It's almost that time everyone. The tenth month of the year can only mean one thing with respect to Linux - the next Ubuntu release. In this case that release is 10.10, or Maverick Meerkat. This is the second release in the latest LTS (Long Term Support) release and ut promises to bring an even better, more user-friendly experience than 10.04 did.
In this article I am going to give you a bit of a sneak peak at what 10.10 will have to offer. And even though the software I am showing you is in beta the feature freeze is already in place, so what you see in beta is what you will have when it is released (only with fewer bugs). So sit back, grab a cup of caffeine, and enjoy the read.
Nice install surprise
One big change you will see is during the installation. Early on in the process (before anything is install) you are given the option to update Ubuntu 10.10 DURING installation! As you can see (in Figure 1), all you have to do is check the box to Download Updates While Installing. Although this will extend the time it takes for installation, it will give you a completely updated system when finished. This is especially good for new users who assume their operating system should be as up to date as possible when the installation is complete.
Yes there is a minor change in the splash screen. But what is really amazing about 10.10 is Ubuntu has FINALLY managed the 10 second boot up time. I've timed the boot up of a fresh installation three times in a VirtualBox environment and the longest time was 10.46 seconds. That is from the second after the PC bios posts to having a usable desktop. Impressive.
10.10 != visible change
You shouldn't be surprised that there is little to no visible change to the 10.10. The themes remain the same, the layout remains the same, and the installed application base remains the same.
I have to say that I am quite disappointed that GNOME 3 isn't going to make it to 10.10. I was hoping it would make into LTS but that is not the case. In fact, it looks like GNOME 3 isn't going to hit full release now until 2011. So we'll have to live with GNOME 2.31 (not that that is a bad thing mind you).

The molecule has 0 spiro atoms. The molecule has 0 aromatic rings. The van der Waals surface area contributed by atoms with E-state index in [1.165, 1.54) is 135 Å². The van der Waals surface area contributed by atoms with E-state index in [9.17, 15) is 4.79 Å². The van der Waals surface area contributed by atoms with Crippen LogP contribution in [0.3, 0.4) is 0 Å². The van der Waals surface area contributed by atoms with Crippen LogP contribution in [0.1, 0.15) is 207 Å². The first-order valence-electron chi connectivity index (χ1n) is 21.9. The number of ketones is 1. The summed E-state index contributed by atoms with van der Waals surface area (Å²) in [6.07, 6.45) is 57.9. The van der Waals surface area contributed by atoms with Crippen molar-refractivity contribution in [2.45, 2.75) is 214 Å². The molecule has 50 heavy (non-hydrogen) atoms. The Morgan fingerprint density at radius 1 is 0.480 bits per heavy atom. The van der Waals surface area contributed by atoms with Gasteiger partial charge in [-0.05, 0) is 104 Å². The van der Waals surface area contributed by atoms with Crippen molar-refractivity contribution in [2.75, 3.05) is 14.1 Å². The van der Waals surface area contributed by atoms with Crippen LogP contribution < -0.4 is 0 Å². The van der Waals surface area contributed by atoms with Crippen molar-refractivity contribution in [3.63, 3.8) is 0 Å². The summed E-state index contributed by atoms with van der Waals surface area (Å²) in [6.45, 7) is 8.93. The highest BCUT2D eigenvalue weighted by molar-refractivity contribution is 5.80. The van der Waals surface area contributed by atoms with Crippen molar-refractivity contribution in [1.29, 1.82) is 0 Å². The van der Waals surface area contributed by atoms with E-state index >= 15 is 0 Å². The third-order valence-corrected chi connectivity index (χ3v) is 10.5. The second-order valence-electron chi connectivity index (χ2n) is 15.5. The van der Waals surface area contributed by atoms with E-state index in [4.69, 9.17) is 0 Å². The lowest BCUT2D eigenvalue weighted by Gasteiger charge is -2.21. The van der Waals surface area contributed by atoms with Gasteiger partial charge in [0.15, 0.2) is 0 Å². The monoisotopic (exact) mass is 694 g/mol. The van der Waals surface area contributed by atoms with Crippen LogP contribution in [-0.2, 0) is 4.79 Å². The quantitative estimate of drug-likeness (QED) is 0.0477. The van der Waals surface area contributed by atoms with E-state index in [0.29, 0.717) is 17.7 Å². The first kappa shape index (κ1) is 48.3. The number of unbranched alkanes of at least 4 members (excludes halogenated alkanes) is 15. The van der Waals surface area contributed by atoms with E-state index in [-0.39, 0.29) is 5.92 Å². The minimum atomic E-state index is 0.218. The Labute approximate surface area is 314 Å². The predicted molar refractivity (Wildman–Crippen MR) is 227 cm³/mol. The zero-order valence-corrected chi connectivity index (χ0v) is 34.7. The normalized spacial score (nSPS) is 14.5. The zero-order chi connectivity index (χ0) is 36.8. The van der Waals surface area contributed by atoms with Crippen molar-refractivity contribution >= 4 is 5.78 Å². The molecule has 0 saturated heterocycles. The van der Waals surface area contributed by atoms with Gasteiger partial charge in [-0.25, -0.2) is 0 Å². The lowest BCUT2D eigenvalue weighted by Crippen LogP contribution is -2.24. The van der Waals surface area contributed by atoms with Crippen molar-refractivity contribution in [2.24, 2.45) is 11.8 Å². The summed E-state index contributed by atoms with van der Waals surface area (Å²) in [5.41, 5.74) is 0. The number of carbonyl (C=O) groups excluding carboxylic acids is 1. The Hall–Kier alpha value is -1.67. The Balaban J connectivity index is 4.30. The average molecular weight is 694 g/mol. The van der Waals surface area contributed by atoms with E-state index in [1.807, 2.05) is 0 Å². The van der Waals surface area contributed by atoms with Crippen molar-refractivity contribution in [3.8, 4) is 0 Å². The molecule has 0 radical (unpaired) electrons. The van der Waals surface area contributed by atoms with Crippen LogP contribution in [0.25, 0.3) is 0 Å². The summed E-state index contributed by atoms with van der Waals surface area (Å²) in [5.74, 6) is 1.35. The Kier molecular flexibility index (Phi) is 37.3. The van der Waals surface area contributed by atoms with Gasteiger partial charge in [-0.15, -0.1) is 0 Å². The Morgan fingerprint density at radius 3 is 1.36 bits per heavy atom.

An App Store! Really?
Although there is nothing yet to purchase, you will have the ability to purchase third-party, proprietary software from within the Ubuntu Software Center (see Figure 2). Is this the future of Linux? Will Linux developers start charging a small fee for their products? People have grown accustomed to the .99 cent application, thanks to Apple. But are Linux users ready for this? More than likely this will serve as solution for enterprise or business-related software titles. That, in and of itself, would be a big score for Ubuntu (assuming vendors will start selling).
Of course I am leaving out a lot of minor bits and pieces. Nearly every (if not all) applications have been updated and run better and faster. But what you have seen above are the MAJOR changes to the Ubuntu LTS release. This October is going to be an exciting period, once again, for Ubuntu fans. My biggest hope is that third-party vendors will have applications already listed in the Ubuntu Software Center prior to the official release. That would go a long way to validate Linux on the desktop.
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Ghacks is a technology news blog that was founded in 2005 by Martin Brinkmann. It has since then become one of the most popular tech news sites on the Internet with five authors and regular contributions from freelance writers.